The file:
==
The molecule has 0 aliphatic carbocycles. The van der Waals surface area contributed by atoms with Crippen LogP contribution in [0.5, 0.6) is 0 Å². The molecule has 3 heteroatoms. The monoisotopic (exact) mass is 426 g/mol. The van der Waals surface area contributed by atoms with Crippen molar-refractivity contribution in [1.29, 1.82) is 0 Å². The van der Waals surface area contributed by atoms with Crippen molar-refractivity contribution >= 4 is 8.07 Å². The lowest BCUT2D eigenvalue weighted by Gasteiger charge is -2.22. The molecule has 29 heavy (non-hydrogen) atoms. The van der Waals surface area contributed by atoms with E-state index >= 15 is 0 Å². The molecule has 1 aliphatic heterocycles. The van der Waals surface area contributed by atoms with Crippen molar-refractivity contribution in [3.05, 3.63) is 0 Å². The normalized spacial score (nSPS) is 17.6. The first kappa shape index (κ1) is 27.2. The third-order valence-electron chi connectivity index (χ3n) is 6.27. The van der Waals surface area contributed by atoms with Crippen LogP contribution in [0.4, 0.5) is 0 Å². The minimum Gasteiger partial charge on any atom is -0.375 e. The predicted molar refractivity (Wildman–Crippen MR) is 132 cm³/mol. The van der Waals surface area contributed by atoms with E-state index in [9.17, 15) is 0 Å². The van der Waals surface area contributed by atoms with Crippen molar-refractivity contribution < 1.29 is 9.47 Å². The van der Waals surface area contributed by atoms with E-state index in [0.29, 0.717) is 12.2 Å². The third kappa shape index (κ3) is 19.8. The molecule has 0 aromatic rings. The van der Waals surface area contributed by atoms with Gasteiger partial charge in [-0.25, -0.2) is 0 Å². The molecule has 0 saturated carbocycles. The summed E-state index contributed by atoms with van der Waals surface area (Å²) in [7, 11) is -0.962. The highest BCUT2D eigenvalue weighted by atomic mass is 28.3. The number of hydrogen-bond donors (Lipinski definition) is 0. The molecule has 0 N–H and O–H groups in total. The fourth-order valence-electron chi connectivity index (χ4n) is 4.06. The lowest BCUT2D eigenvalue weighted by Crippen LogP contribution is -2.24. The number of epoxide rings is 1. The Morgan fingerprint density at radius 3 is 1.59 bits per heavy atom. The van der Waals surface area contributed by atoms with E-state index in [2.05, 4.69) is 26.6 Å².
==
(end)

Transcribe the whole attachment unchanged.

The molecule has 0 aliphatic carbocycles. The van der Waals surface area contributed by atoms with Crippen LogP contribution in [0.5, 0.6) is 0 Å². The molecule has 3 heteroatoms. The monoisotopic (exact) mass is 426 g/mol. The van der Waals surface area contributed by atoms with Crippen molar-refractivity contribution in [1.29, 1.82) is 0 Å². The van der Waals surface area contributed by atoms with Crippen molar-refractivity contribution >= 4 is 8.07 Å². The lowest BCUT2D eigenvalue weighted by Gasteiger charge is -2.22. The molecule has 29 heavy (non-hydrogen) atoms. The van der Waals surface area contributed by atoms with E-state index >= 15 is 0 Å². The molecule has 1 aliphatic heterocycles. The van der Waals surface area contributed by atoms with Crippen molar-refractivity contribution in [3.05, 3.63) is 0 Å². The normalized spacial score (nSPS) is 17.6. The first kappa shape index (κ1) is 27.2. The third-order valence-electron chi connectivity index (χ3n) is 6.27. The van der Waals surface area contributed by atoms with Crippen LogP contribution in [0.4, 0.5) is 0 Å². The minimum Gasteiger partial charge on any atom is -0.375 e. The predicted molar refractivity (Wildman–Crippen MR) is 132 cm³/mol. The van der Waals surface area contributed by atoms with E-state index in [9.17, 15) is 0 Å². The van der Waals surface area contributed by atoms with Crippen molar-refractivity contribution < 1.29 is 9.47 Å². The van der Waals surface area contributed by atoms with E-state index in [0.29, 0.717) is 12.2 Å². The third kappa shape index (κ3) is 19.8. The molecule has 0 aromatic rings. The van der Waals surface area contributed by atoms with Gasteiger partial charge in [-0.25, -0.2) is 0 Å². The molecule has 0 saturated carbocycles. The summed E-state index contributed by atoms with van der Waals surface area (Å²) in [7, 11) is -0.962. The highest BCUT2D eigenvalue weighted by atomic mass is 28.3. The number of hydrogen-bond donors (Lipinski definition) is 0. The molecule has 0 N–H and O–H groups in total. The fourth-order valence-electron chi connectivity index (χ4n) is 4.06. The lowest BCUT2D eigenvalue weighted by Crippen LogP contribution is -2.24. The number of epoxide rings is 1. The Morgan fingerprint density at radius 3 is 1.59 bits per heavy atom. The van der Waals surface area contributed by atoms with E-state index in [2.05, 4.69) is 26.6 Å².